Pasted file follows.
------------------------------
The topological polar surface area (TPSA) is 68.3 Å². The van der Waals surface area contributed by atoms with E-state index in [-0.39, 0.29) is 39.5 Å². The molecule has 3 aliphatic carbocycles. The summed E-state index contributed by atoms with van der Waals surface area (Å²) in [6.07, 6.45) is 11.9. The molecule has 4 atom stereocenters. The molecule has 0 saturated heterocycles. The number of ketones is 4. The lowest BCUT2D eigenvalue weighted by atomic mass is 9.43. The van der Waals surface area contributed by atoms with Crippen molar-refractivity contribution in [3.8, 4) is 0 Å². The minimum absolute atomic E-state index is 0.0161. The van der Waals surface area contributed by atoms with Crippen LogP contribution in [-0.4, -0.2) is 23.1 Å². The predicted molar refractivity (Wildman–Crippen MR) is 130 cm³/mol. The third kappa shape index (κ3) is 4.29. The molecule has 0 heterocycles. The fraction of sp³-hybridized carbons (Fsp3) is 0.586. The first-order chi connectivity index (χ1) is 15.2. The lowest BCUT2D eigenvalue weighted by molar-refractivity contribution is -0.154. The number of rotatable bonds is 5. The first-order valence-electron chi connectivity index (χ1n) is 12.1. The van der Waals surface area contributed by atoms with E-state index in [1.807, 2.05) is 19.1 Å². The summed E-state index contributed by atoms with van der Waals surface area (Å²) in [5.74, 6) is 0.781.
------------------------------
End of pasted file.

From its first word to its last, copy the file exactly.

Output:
The topological polar surface area (TPSA) is 68.3 Å². The van der Waals surface area contributed by atoms with E-state index in [-0.39, 0.29) is 39.5 Å². The molecule has 3 aliphatic carbocycles. The summed E-state index contributed by atoms with van der Waals surface area (Å²) in [6.07, 6.45) is 11.9. The molecule has 4 atom stereocenters. The molecule has 0 saturated heterocycles. The number of ketones is 4. The lowest BCUT2D eigenvalue weighted by atomic mass is 9.43. The van der Waals surface area contributed by atoms with Crippen molar-refractivity contribution in [3.8, 4) is 0 Å². The minimum absolute atomic E-state index is 0.0161. The van der Waals surface area contributed by atoms with Crippen LogP contribution in [-0.4, -0.2) is 23.1 Å². The predicted molar refractivity (Wildman–Crippen MR) is 130 cm³/mol. The third kappa shape index (κ3) is 4.29. The molecule has 0 heterocycles. The fraction of sp³-hybridized carbons (Fsp3) is 0.586. The first-order chi connectivity index (χ1) is 15.2. The lowest BCUT2D eigenvalue weighted by molar-refractivity contribution is -0.154. The number of rotatable bonds is 5. The first-order valence-electron chi connectivity index (χ1n) is 12.1. The van der Waals surface area contributed by atoms with E-state index in [1.807, 2.05) is 19.1 Å². The summed E-state index contributed by atoms with van der Waals surface area (Å²) in [5.74, 6) is 0.781.